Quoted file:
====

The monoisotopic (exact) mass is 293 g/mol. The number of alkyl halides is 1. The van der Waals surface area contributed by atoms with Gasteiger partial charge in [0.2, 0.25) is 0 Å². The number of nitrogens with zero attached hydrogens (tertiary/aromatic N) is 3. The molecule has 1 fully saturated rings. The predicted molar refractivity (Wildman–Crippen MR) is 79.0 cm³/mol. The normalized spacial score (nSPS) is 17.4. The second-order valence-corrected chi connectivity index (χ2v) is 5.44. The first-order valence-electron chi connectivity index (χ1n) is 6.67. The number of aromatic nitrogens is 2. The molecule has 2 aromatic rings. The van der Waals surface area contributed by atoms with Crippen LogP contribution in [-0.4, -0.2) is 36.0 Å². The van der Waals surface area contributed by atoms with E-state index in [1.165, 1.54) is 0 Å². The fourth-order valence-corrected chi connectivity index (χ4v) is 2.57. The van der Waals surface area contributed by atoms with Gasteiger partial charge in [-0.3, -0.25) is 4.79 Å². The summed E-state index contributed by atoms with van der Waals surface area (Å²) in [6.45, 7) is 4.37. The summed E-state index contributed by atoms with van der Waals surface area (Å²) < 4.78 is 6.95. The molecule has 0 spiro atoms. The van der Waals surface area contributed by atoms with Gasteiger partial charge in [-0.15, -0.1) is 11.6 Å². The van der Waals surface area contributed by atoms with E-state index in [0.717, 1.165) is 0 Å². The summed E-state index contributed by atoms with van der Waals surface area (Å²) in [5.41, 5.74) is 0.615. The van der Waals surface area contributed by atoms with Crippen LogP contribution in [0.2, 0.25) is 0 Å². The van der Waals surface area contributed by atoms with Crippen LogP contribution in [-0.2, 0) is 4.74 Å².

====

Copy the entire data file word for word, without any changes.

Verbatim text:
The monoisotopic (exact) mass is 293 g/mol. The number of alkyl halides is 1. The van der Waals surface area contributed by atoms with Gasteiger partial charge in [0.2, 0.25) is 0 Å². The number of nitrogens with zero attached hydrogens (tertiary/aromatic N) is 3. The molecule has 1 fully saturated rings. The predicted molar refractivity (Wildman–Crippen MR) is 79.0 cm³/mol. The normalized spacial score (nSPS) is 17.4. The second-order valence-corrected chi connectivity index (χ2v) is 5.44. The first-order valence-electron chi connectivity index (χ1n) is 6.67. The number of aromatic nitrogens is 2. The molecule has 2 aromatic rings. The van der Waals surface area contributed by atoms with Crippen LogP contribution in [-0.4, -0.2) is 36.0 Å². The van der Waals surface area contributed by atoms with E-state index in [1.165, 1.54) is 0 Å². The fourth-order valence-corrected chi connectivity index (χ4v) is 2.57. The van der Waals surface area contributed by atoms with Gasteiger partial charge in [-0.3, -0.25) is 4.79 Å². The summed E-state index contributed by atoms with van der Waals surface area (Å²) in [6.45, 7) is 4.37. The summed E-state index contributed by atoms with van der Waals surface area (Å²) < 4.78 is 6.95. The molecule has 0 spiro atoms. The van der Waals surface area contributed by atoms with Gasteiger partial charge in [-0.15, -0.1) is 11.6 Å². The van der Waals surface area contributed by atoms with E-state index in [0.717, 1.165) is 0 Å². The summed E-state index contributed by atoms with van der Waals surface area (Å²) in [5.41, 5.74) is 0.615. The van der Waals surface area contributed by atoms with Crippen LogP contribution in [0.2, 0.25) is 0 Å². The van der Waals surface area contributed by atoms with Crippen LogP contribution in [-0.2, 0) is 4.74 Å².